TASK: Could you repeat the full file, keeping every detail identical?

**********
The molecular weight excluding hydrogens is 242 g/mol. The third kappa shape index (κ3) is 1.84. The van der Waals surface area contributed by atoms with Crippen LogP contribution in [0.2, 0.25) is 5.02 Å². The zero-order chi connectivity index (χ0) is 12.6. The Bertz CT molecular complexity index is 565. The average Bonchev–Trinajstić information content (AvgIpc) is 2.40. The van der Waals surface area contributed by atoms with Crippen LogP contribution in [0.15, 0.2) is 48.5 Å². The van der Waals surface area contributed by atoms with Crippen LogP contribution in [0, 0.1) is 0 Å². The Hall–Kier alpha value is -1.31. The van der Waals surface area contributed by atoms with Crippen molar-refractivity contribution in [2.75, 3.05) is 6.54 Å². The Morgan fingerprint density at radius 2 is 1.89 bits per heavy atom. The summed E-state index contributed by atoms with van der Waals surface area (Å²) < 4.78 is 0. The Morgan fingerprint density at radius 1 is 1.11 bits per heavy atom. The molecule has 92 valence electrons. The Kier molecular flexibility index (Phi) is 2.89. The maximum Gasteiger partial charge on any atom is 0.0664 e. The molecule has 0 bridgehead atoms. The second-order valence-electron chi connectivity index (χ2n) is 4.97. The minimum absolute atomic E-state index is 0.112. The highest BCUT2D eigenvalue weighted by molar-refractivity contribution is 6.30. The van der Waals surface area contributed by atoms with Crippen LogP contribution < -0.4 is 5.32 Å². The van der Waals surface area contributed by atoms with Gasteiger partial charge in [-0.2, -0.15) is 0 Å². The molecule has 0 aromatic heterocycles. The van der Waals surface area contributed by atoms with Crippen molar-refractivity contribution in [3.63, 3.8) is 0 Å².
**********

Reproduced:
The molecular weight excluding hydrogens is 242 g/mol. The third kappa shape index (κ3) is 1.84. The van der Waals surface area contributed by atoms with Crippen LogP contribution in [0.2, 0.25) is 5.02 Å². The zero-order chi connectivity index (χ0) is 12.6. The Bertz CT molecular complexity index is 565. The average Bonchev–Trinajstić information content (AvgIpc) is 2.40. The van der Waals surface area contributed by atoms with Crippen LogP contribution in [0.15, 0.2) is 48.5 Å². The van der Waals surface area contributed by atoms with Crippen LogP contribution in [0, 0.1) is 0 Å². The Hall–Kier alpha value is -1.31. The van der Waals surface area contributed by atoms with Crippen molar-refractivity contribution in [2.75, 3.05) is 6.54 Å². The Morgan fingerprint density at radius 2 is 1.89 bits per heavy atom. The summed E-state index contributed by atoms with van der Waals surface area (Å²) < 4.78 is 0. The Morgan fingerprint density at radius 1 is 1.11 bits per heavy atom. The molecule has 92 valence electrons. The Kier molecular flexibility index (Phi) is 2.89. The maximum Gasteiger partial charge on any atom is 0.0664 e. The molecule has 0 bridgehead atoms. The second-order valence-electron chi connectivity index (χ2n) is 4.97. The minimum absolute atomic E-state index is 0.112. The highest BCUT2D eigenvalue weighted by molar-refractivity contribution is 6.30. The van der Waals surface area contributed by atoms with Crippen LogP contribution < -0.4 is 5.32 Å². The van der Waals surface area contributed by atoms with Gasteiger partial charge in [-0.2, -0.15) is 0 Å². The molecule has 0 aromatic heterocycles. The van der Waals surface area contributed by atoms with Crippen molar-refractivity contribution in [3.63, 3.8) is 0 Å².